How detection works:
Rising magma triggers swarms of earthquakes, which are detected by seismographs and other equipment. Data are transmitted by radio, phone line, Internet or satellite to the U.S. Geological Survey in Menlo Park to be reviewed daily. This allows scientists to anticipate an eruption days or even weeks ahead of time. Forty-five eruptions and 15 "cases of unrest" have taken place at 33 U.S. volcanoes since 1980. For more information, visit the USGS Web site at http://volcanoes.usgs.gov/index.html.
Geologists for both Lassen and Shasta rely on readings from seismographs scattered around the peaks. Those readings are transmitted to Menlo Park, where technicians analyze the data every day.
Lassen has five seismometers, and Shasta has four. But both peaks need a network of between 12 and 20 such devices to provide the best coverage, the report states.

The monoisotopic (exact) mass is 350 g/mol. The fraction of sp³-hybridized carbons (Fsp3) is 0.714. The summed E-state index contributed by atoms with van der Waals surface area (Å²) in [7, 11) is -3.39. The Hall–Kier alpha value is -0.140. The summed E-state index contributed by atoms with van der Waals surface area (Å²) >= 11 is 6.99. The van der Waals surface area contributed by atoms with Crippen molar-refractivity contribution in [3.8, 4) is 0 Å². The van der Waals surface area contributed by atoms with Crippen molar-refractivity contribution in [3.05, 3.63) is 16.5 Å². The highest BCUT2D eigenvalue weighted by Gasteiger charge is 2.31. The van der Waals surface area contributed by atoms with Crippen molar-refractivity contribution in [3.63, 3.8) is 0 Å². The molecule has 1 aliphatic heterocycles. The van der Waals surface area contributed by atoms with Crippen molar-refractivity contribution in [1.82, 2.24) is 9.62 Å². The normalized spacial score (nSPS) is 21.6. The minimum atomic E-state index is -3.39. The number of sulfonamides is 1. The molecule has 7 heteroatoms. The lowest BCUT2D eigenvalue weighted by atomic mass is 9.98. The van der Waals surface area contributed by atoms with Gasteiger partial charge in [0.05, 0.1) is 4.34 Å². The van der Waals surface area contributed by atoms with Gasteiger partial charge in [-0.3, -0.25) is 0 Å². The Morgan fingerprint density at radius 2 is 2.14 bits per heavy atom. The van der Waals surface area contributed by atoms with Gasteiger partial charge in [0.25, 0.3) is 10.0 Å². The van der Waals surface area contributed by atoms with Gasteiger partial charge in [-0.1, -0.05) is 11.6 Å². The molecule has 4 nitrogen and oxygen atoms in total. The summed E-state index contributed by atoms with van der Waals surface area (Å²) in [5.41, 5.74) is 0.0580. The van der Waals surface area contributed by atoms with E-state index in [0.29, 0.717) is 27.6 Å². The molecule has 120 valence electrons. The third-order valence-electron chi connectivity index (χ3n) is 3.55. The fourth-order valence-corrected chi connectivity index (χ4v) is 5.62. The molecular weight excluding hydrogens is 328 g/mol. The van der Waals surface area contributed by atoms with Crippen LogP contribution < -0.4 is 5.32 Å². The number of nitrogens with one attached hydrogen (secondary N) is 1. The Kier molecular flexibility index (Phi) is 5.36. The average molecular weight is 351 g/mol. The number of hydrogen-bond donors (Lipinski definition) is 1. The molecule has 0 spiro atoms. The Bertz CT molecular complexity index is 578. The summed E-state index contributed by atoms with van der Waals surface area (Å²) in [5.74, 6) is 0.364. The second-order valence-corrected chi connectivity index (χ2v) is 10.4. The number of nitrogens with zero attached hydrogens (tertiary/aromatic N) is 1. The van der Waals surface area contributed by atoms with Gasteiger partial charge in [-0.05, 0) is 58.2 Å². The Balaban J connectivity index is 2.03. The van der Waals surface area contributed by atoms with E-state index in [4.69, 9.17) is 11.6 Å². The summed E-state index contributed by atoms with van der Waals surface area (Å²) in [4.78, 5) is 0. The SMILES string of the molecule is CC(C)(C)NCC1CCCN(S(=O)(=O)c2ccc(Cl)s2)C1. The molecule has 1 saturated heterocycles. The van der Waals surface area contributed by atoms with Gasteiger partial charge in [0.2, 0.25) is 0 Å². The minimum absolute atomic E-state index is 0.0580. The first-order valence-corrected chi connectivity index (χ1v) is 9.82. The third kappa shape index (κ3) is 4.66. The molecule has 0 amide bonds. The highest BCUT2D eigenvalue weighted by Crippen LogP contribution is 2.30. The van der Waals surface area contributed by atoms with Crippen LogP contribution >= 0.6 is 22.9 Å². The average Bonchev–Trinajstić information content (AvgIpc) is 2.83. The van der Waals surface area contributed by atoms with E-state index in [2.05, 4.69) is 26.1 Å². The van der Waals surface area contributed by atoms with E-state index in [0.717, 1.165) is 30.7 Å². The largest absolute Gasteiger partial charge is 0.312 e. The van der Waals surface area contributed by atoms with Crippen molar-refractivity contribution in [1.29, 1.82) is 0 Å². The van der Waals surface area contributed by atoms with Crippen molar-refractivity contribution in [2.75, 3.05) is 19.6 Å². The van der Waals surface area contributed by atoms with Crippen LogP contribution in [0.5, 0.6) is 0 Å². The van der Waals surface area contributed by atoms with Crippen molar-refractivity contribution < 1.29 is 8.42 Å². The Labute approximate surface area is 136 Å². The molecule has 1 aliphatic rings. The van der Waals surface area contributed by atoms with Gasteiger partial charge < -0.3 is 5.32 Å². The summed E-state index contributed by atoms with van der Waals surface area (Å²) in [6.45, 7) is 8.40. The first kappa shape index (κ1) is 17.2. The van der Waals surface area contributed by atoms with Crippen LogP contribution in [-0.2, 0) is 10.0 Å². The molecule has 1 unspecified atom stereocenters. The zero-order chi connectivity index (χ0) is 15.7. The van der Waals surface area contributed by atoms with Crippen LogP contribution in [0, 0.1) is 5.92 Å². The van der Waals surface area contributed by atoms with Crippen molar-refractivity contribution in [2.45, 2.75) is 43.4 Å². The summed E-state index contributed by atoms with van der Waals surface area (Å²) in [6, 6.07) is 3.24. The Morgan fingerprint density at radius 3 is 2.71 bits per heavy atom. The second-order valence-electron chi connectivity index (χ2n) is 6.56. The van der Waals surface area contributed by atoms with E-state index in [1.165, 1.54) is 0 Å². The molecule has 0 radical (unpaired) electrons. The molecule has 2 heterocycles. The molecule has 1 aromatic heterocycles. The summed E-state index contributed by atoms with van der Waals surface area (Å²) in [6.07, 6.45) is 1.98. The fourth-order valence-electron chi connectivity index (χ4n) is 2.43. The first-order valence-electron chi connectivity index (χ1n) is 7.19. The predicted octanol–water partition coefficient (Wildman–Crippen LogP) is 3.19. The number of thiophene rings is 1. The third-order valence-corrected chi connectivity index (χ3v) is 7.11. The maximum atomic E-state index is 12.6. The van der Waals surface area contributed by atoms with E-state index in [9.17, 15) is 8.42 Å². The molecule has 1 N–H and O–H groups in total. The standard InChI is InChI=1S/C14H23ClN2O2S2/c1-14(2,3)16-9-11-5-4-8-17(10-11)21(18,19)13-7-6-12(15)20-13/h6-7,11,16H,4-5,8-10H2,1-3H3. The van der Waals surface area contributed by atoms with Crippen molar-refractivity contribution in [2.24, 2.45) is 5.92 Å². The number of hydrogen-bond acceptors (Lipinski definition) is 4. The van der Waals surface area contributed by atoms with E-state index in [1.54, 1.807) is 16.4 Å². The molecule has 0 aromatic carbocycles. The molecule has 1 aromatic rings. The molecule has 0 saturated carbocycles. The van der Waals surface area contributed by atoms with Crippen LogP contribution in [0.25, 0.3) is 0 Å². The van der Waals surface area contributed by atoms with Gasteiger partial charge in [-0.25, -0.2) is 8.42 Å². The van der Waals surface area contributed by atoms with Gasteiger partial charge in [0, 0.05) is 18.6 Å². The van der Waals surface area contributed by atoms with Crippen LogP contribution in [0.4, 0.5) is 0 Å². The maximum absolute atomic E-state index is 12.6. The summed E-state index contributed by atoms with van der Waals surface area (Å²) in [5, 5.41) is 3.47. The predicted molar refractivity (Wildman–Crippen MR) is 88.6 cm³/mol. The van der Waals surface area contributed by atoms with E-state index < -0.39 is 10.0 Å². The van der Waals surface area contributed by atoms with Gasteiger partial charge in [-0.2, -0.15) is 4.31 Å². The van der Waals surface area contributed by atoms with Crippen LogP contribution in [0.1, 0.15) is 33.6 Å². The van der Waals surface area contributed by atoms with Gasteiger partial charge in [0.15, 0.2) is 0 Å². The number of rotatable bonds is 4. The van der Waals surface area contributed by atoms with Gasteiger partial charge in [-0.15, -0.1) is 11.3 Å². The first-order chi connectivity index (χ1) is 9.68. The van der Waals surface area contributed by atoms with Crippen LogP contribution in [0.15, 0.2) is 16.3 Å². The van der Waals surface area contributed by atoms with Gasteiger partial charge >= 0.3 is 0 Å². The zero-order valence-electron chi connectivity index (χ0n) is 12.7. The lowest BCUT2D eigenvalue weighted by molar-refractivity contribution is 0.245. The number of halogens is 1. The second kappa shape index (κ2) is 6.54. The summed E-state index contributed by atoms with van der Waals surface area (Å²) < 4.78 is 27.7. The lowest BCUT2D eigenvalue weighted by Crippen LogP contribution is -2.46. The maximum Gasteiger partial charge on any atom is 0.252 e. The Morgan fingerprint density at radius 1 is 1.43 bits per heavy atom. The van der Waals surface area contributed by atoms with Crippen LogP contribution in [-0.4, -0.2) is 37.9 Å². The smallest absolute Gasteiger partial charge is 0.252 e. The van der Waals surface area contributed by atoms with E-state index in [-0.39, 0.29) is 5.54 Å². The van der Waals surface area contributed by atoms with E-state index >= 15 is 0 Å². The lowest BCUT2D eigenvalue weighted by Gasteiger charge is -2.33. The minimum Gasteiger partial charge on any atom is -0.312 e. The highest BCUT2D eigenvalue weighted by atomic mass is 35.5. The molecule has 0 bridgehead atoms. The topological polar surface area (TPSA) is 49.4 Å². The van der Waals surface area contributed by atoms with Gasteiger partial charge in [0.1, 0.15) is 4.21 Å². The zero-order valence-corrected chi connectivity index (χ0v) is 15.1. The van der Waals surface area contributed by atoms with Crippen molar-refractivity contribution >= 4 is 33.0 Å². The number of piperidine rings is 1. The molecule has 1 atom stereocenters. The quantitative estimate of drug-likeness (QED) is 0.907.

Lassen last erupted in 1915 and remains a hotbed of volcanic activity. Because it's a plug dome volcano -- the largest in the world -- any future eruption will likely spew from a different vent, perhaps in the Chaos Crags area, Clynne said.
Low seismic shakings are common at Lassen Volcanic National Park, spokeswoman Karen Haner said. Just Thursday, minor movements deep underground were recorded for six hours before they faded away, she said.
"It just indicates that, yes, stuff is still happening," she said Friday. "It's not anything unusual or threatening. It's really interesting -- there's so much to learn here."
Lassen used to have more seismographs, Clynne said. But some burned out and were never replaced because of lack of funding.
Others still rely on batteries and have not yet been converted to solar power. Snow for much of the year makes it difficult to perform maintenance.
"The whole USGS network has been degraded," Clynne said.
The seismographs should ultimately be replaced with broadband instruments that are more sensitive, he said, since volcanic earthquakes are usually very small and can be hard to detect.